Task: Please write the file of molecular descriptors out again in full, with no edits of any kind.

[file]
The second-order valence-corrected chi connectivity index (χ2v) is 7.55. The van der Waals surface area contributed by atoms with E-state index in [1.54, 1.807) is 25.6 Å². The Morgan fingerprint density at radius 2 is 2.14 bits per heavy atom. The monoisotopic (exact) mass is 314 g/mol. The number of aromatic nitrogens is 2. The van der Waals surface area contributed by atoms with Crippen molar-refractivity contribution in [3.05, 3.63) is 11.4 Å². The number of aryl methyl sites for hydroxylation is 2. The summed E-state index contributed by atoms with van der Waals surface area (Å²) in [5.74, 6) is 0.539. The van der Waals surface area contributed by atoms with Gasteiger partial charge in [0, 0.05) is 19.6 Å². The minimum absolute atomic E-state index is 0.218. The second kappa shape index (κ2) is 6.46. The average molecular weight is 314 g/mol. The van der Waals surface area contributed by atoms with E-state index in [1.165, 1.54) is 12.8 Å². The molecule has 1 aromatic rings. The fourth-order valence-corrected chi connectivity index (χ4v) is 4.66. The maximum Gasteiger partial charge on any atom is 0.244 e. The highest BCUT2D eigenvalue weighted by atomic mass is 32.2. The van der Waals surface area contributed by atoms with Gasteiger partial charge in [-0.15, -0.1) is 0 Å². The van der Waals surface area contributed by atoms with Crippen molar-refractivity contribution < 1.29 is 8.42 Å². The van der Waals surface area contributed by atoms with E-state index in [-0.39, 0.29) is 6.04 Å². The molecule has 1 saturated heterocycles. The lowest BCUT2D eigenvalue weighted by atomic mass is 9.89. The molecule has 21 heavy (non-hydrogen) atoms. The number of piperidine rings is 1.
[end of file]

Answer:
The second-order valence-corrected chi connectivity index (χ2v) is 7.55. The van der Waals surface area contributed by atoms with E-state index in [1.54, 1.807) is 25.6 Å². The Morgan fingerprint density at radius 2 is 2.14 bits per heavy atom. The monoisotopic (exact) mass is 314 g/mol. The number of aromatic nitrogens is 2. The van der Waals surface area contributed by atoms with Crippen molar-refractivity contribution in [3.05, 3.63) is 11.4 Å². The number of aryl methyl sites for hydroxylation is 2. The summed E-state index contributed by atoms with van der Waals surface area (Å²) in [5.74, 6) is 0.539. The van der Waals surface area contributed by atoms with Gasteiger partial charge in [0, 0.05) is 19.6 Å². The minimum absolute atomic E-state index is 0.218. The second kappa shape index (κ2) is 6.46. The average molecular weight is 314 g/mol. The van der Waals surface area contributed by atoms with E-state index in [1.165, 1.54) is 12.8 Å². The molecule has 1 aromatic rings. The fourth-order valence-corrected chi connectivity index (χ4v) is 4.66. The maximum Gasteiger partial charge on any atom is 0.244 e. The highest BCUT2D eigenvalue weighted by atomic mass is 32.2. The van der Waals surface area contributed by atoms with Gasteiger partial charge in [-0.15, -0.1) is 0 Å². The van der Waals surface area contributed by atoms with Crippen molar-refractivity contribution < 1.29 is 8.42 Å². The van der Waals surface area contributed by atoms with E-state index in [-0.39, 0.29) is 6.04 Å². The molecule has 1 saturated heterocycles. The lowest BCUT2D eigenvalue weighted by atomic mass is 9.89. The molecule has 21 heavy (non-hydrogen) atoms. The number of piperidine rings is 1.